It’s well known that the IT industry in general has a gender gap problem, with only 26% of IT professionals worldwide being women, according to data from the American Association of University Women. But if you dig down into the numbers for cyber security professionals, the gender gap problem gets even worse.
According to a new study from CREST — a nonprofit accreditation and certification body, representing the security industry — only an estimated 10% of the global information security workforce are women, a brutal figure considering the growing needs of security personnel in the workforce.
“Increasing the number of women in cyber security is not simply for diversity’s sake, but for the sake of the industry,” said CREST president Ian Glover. “The first step is to work out why women are not entering the industry. Although most of our [recent] workshop attendees agreed that cyber security is welcoming to women, the perception from outside the industry is much the opposite. It is clear that this is one of the major challenges we face.”
The problem is highlighted further considering that the 10% figure has remained largely unchanged in more than three years, even as the cyber security industry faces a shortage in skilled employees and increased demand for cyber security experts among senior management.
The CREST study looks at how women continue to shy away from the cyber security field due to a general portrayal of IT as “geeky” and “weird,” and an area of study that’s meant to be male dominated. Shifting that attitude must start early in education, with young girls being better targeted with IT opportunities.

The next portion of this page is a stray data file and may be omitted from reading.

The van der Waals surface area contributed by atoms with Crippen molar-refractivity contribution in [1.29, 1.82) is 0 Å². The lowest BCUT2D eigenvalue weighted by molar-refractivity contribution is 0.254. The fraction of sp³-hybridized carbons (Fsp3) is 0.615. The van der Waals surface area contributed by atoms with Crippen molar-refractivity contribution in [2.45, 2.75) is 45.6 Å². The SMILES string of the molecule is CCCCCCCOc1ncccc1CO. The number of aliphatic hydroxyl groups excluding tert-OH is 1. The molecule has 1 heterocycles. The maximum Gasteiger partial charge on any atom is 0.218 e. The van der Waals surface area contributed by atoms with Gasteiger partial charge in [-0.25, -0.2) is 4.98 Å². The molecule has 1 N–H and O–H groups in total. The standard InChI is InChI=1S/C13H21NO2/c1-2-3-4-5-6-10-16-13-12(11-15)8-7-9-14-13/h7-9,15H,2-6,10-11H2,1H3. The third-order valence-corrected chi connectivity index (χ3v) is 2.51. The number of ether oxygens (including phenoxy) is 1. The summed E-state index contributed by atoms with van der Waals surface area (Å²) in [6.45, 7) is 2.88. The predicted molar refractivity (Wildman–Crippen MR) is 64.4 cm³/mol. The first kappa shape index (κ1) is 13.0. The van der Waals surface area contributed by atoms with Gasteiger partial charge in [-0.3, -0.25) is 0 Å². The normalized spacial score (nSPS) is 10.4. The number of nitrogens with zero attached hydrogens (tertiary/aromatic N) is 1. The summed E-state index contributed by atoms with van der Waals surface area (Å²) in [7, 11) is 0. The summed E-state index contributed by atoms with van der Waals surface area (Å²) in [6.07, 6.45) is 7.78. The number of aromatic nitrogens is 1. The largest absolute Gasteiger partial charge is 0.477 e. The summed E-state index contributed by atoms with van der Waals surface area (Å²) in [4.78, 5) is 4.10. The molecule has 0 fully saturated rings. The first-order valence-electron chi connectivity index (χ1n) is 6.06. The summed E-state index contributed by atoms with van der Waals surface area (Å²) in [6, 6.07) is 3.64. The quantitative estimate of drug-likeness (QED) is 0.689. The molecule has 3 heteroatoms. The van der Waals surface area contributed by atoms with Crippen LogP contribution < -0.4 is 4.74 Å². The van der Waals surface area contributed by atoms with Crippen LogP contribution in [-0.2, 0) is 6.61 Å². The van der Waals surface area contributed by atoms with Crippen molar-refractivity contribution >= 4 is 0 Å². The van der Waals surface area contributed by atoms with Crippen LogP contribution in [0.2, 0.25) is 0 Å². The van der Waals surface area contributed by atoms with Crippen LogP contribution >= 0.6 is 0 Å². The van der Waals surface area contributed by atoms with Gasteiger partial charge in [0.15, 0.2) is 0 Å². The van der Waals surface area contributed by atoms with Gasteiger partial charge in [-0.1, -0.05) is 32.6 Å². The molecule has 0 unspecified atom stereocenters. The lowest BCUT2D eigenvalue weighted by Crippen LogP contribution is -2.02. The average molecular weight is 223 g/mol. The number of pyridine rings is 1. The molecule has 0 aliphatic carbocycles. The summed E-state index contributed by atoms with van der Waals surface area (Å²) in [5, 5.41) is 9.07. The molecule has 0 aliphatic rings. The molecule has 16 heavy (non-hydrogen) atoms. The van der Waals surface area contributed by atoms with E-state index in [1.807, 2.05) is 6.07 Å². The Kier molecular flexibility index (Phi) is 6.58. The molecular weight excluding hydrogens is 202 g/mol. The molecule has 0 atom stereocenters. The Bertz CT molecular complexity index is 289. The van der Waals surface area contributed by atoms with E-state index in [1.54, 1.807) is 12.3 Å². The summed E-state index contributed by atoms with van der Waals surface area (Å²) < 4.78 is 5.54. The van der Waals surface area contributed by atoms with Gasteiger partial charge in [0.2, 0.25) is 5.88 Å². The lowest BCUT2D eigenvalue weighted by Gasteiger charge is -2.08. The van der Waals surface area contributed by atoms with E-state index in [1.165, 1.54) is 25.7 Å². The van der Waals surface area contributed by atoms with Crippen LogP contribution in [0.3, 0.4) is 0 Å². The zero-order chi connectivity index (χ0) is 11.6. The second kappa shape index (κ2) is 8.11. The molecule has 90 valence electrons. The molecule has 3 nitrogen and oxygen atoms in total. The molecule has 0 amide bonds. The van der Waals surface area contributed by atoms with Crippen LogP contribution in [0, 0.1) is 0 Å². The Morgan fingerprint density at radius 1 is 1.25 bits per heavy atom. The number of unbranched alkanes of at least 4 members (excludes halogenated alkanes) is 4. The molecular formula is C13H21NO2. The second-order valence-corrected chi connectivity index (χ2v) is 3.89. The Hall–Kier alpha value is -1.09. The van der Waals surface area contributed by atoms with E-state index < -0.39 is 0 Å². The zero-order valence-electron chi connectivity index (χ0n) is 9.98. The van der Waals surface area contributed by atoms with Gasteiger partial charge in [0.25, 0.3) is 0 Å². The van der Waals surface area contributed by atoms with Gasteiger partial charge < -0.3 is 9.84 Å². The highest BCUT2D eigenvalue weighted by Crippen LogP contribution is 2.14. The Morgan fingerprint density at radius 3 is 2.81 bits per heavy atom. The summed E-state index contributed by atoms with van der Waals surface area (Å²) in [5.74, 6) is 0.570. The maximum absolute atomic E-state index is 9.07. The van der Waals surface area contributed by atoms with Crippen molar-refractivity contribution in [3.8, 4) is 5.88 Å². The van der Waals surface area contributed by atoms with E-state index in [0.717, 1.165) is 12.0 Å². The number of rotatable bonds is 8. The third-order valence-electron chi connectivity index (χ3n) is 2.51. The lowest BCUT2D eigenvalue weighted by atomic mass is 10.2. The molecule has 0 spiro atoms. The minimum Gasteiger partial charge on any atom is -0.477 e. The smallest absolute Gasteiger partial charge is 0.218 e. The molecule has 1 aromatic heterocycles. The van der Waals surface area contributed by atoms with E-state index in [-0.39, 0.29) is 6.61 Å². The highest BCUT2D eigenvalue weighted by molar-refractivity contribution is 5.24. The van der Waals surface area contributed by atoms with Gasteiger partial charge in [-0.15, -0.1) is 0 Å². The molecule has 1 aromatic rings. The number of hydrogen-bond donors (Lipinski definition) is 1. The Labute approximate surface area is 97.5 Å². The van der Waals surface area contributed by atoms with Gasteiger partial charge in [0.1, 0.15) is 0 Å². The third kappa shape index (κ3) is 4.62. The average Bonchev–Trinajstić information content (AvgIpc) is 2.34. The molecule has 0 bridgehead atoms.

“Areas that were felt vital when addressing the issue were education, awareness, industry perception, support, role models and barriers for entry,” Glover said. “It was also felt that we had to be clear who to target with a campaign to ensure both short and long-term success. Finally, we discussed how to get the message across all ages, cultures and regions.”
While gender stereotypes have been partially dispelled, more initiatives are needed to help boost women into the IT sector, the study found. Additionally, Hollywood entertainment continues to treat cyber security as a male-dominated area, with the roles it casts in films and TV shows. That too needs to be addressed, according to the study.